Activity resource requirements - In the previous chapter, we explored the process of determining the resource requirements for the schedule activities. These requirements include human resource requirements, which are needed to develop the human resource plan. The human resource requirements begin as preliminary requirements and are progressively elaborated during planning.
The human resource requirements, a subset of activity resource requirements, are the raw material to determine the roles that will perform the activities. Various tools and techniques are available to convert requirements into roles.
Tools and Techniques for Human Resource Planning
At the heart of resource planning lays the art of converting activities and activity resource requirements into roles and responsibilities. For example, consider an activity in a project, writing a software program. The program will be written by a programmer, which is a human resource. However, before you even know the name of the programmer, you can work with this programmer as a role whose main responsibility is to write the program, and you can assign a real individual to fill this role later. This approach allows for planning before hiring. The tools and techniques used to determine the roles for a project are:
Organizational charts and position descriptions - These charts identify and document the roles of the project team members, the responsibilities assigned to the roles, and the reporting relationships among the roles. Most of the chart formats fall into three categories; hierarchical, matrix, and text-oriented.
• Hierarchical - Hierarchical charts are the traditional way to represent the reporting relationships in an organization in a top-down format. Such a chart is also called an organizational breakdown structure (OBS), and it is arranged according to the organization’s existing departments, units, or teams. The OBS will help you to identify team members for the project.
• Matrix - A matrix is used to specify the relationships between schedule activities, roles to perform those activities, and team members assigned to the roles. Such a matrix is generally called a responsibility assignment matrix (RAM). Different matrixes can show these relationships at different levels. For example, you can use the RAM to document resource requirements for each activity.
Look at the table below:
• Text-oriented charts - These charts are useful when the team member responsibilities need to be described in greater detail. A text-oriented chart may include information about role responsibilities, authority, competencies, and required qualifications. In the real world, these charts are known by different names, such as job descriptions and job responsibilities.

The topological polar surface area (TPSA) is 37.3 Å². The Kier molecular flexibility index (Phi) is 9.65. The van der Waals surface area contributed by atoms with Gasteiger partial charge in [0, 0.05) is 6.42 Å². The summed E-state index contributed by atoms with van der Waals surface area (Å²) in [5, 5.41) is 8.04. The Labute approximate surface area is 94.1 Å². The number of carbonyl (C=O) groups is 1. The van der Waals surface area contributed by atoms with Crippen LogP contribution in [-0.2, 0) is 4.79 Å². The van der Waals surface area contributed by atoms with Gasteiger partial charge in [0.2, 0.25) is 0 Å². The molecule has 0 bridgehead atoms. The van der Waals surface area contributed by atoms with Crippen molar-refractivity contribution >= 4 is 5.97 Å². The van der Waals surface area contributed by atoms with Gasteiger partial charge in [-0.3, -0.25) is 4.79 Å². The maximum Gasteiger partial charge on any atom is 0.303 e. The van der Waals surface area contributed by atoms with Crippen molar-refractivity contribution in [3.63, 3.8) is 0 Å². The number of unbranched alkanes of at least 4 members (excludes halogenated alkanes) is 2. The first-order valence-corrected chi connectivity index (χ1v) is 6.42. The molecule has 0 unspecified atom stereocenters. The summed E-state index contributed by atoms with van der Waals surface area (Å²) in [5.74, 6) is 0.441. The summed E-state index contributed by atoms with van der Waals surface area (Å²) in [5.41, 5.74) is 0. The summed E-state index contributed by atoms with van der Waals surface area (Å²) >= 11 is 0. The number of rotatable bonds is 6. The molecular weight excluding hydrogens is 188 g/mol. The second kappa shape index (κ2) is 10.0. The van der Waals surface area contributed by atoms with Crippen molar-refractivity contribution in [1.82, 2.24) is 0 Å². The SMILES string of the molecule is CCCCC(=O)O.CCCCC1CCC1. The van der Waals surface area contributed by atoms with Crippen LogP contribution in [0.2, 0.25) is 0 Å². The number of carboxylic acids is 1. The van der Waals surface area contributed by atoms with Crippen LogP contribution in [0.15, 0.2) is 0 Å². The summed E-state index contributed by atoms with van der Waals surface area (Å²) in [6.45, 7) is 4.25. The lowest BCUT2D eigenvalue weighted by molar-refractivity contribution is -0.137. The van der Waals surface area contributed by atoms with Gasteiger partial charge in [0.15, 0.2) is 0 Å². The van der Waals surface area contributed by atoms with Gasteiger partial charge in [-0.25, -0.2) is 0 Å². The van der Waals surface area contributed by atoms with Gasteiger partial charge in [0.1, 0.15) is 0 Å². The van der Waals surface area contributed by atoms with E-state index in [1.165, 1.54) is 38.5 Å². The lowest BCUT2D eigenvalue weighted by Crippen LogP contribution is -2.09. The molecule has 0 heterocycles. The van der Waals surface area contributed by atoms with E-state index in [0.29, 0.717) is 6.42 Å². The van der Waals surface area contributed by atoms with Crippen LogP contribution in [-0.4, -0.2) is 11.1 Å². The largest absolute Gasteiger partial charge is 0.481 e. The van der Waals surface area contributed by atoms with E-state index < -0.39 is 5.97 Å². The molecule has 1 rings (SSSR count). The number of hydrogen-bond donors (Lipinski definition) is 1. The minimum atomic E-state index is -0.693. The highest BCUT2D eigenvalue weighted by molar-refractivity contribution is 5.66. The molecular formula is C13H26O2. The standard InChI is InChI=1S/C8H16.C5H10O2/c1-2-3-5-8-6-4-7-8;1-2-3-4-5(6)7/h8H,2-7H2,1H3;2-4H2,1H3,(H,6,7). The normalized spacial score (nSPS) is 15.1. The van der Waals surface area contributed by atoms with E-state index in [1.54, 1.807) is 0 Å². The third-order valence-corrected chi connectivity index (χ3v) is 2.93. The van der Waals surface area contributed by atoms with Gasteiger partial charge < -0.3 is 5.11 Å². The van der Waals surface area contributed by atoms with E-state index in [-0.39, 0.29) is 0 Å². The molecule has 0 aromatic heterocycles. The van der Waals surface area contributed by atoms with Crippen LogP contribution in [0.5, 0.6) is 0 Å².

Depending upon the project needs, you can use both RAM and text-oriented charts to document roles and responsibilities of those roles. Also, remember that the RAM can be used for various purposes.
You can even include the roles & responsibilities of each of the members of a team using the RAM Table. Look at the table below: We are using the RACI Model. R for Responsible, A for Accountable, C for Consult and I for Inform.
Each activity or task should have an owner who is responsible for its successful completion. For complex tasks and activities, there may be more roles assigned, but there must be only one principle owner. Joint ownership usually gives rise to confusion, finger pointing, conflict, more overhead, and dilution of commitment.
Networking - Networking is one of the golden secrets you have for succeeding as a project manager, especially in an organization in which functional managers hold all the powers (hiring, firing, bonuses) and the project managers are running around with nothing in their hands other than the project schedules and status reports. To network effectively, you should understand the influence of political and interpersonal factors in your organization that might impact various staffing management options. Some of the essential networking happens at the beginning of each project, and you must make full use of it. However, networking is a regular practice, and you should be using all the human resource network activities, such as proactive correspondence, informal conversations, luncheon meetings, and trade conferences.
Organizational theories - Various organizational theories provide information and insight on how people behave in a team or an organization, what motivates team members, and so on. If you have knowledge of these theories, it will help you plan human resources quickly and use them more effectively. By understanding organizational theories, you can also comprehend why different organizational structures support different kinds of relationships among the organization’s members and different kinds of responses to the same situation.
To summarize, organizational charts, networking, and organizational theories are the main tools and techniques used to determine roles and develop the human resource plan.
Output of Human Resource Planning: The Human Resource Plan
The results of your efforts of human resource planning are documented in what is called the human resource plan. It’s a document that describes roles and responsibilities, reporting relationships among the roles, and staffing management. Following are the main elements of this document: